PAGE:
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Thirteen Plus One: A Comparison of Global Climate Policy Architectures

Author

Listed:
  • Joseph E. Aldy

    (Department of Economics, Harvard University)

  • Scott Barrett

    (Paul H. Nitze School of Advanced International Studies, Johns Hopkins University)

  • Robert N. Stavins

    (John F. Kennedy School of Government, Harvard University and Resources for the Future)

Abstract

We critically review the Kyoto Protocol and thirteen alternative policy architectures for addressing the threat of global climate change. We employ six criteria to evaluate the policy proposals: environmental outcome, dynamic efficiency, cost effectiveness, equity, flexibility in the presence of new information, and incentives for participation and compliance. The Kyoto Protocol does not fare well on a number of criteria, but none of the alternative proposals fare well along all six dimensions. We identify several major themes among the alternative proposals: Kyoto is “too little, too fast”; developing countries should play a more substantial role and receive incentives to participate; implementation should focus on market-based approaches, especially those with price mechanisms; and participation and compliance incentives are inadequately addressed by most proposals. Our investigation reveals tensions among several of the evaluative criteria, such as between environmental outcome and efficiency, and between cost-effectiveness and incentives for participation and compliance.

Suggested Citation

  • Joseph E. Aldy & Scott Barrett & Robert N. Stavins, 2003. "Thirteen Plus One: A Comparison of Global Climate Policy Architectures," Working Papers 2003.64, Fondazione Eni Enrico Mattei.
  • Handle: RePEc:fem:femwpa:2003.64
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    References listed on IDEAS

    as
    1. Warwick J. McKibbin & Peter J. Wilcoxen, 1997. "A Better Way to Slow Global Climate Change," Economics and Environment Network Working Papers 9702, Australian National University, Economics and Environment Network.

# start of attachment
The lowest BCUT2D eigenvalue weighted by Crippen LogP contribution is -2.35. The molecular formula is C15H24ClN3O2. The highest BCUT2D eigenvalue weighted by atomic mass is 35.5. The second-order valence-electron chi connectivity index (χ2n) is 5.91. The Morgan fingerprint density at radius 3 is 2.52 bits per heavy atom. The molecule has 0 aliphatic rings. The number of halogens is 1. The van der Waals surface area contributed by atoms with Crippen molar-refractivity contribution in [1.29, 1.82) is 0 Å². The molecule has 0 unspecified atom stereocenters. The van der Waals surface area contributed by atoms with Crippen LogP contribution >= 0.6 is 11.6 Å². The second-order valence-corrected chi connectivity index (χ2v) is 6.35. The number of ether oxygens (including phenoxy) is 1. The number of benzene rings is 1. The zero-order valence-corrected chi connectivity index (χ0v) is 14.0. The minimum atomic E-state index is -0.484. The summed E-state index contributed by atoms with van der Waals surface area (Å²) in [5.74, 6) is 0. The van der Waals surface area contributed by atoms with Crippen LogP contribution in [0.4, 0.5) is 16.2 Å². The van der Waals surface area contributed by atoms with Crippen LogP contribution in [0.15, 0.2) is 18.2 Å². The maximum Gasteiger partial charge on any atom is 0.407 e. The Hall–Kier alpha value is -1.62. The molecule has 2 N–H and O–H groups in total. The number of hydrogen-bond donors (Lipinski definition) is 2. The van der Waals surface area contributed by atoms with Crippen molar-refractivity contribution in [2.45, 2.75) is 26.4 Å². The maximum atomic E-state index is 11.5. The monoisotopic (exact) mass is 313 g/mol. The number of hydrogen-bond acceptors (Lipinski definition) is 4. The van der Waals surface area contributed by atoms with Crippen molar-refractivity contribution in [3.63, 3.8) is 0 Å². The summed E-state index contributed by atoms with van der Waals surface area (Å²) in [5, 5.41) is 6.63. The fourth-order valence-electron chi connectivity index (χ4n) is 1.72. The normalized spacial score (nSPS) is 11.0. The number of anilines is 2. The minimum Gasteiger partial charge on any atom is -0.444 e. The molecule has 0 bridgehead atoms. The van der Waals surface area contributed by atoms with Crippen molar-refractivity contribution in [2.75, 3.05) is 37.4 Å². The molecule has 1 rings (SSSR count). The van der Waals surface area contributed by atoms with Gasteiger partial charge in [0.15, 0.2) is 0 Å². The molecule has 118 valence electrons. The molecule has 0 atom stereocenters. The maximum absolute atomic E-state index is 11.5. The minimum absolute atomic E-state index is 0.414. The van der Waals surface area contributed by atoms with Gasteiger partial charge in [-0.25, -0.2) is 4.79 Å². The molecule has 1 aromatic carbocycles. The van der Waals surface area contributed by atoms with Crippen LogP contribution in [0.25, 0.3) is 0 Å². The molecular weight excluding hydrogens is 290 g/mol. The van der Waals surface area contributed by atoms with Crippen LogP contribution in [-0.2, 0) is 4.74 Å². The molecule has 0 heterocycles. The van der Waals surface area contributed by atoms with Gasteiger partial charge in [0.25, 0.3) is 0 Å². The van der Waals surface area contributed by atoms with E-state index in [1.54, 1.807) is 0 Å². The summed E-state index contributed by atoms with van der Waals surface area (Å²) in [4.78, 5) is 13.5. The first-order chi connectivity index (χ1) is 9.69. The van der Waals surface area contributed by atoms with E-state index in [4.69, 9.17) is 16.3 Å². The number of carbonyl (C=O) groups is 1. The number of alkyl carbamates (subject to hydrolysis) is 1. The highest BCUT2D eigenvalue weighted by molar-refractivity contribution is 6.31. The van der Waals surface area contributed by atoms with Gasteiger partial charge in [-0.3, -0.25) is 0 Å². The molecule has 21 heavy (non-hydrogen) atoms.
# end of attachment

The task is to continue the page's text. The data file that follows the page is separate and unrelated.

2. Scott Barrett & Robert Stavins, 2003. "Increasing Participation and Compliance in International Climate Change Agreements," International Environmental Agreements: Politics, Law and Economics, Springer, vol. 3(4), pages 349-376, December.
    3. Thomas Schelling, 1998. "Costs and Benefits of Greenhouse Gas Reduction," Books, American Enterprise Institute, number 51097, September.
    4. Stavins, Robert & Hahn, Robert, 1999. "What Has Kyoto Wrought? The Real Architecture of International Tradable Permit Markets," Discussion Papers dp-99-30, Resources For the Future.
    5. Barbara Buchner & Carlo Carraro & Igor Cersosimo & Carmen Marchiori, 2002. "Back to Kyoto? US Participation and the Linkage between R&D and Climate Cooperation," CESifo Working Paper Series 688, CESifo.
    6. Robert W. Hahn, 1998. "The Economics & Politics of Climate Change," Books, American Enterprise Institute, number 51123, September.
    Full references (including those not matched with items on IDEAS)

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    More about this item

    Keywords

    Policy architecture; Kyoto Protocol; Efficiency; Cost effectiveness; Equity; Participation; Compliance;
    All these keywords.

    JEL classification:

    • Q2 - Agricultural and Natural Resource Economics; Environmental and Ecological Economics - - Renewable Resources and Conservation
    • Q3 - Agricultural and Natural Resource Economics; Environmental and Ecological Economics - - Nonrenewable Resources and Conservation
    • Q4 - Agricultural and Natural Resource Economics; Environmental and Ecological Economics - - Energy

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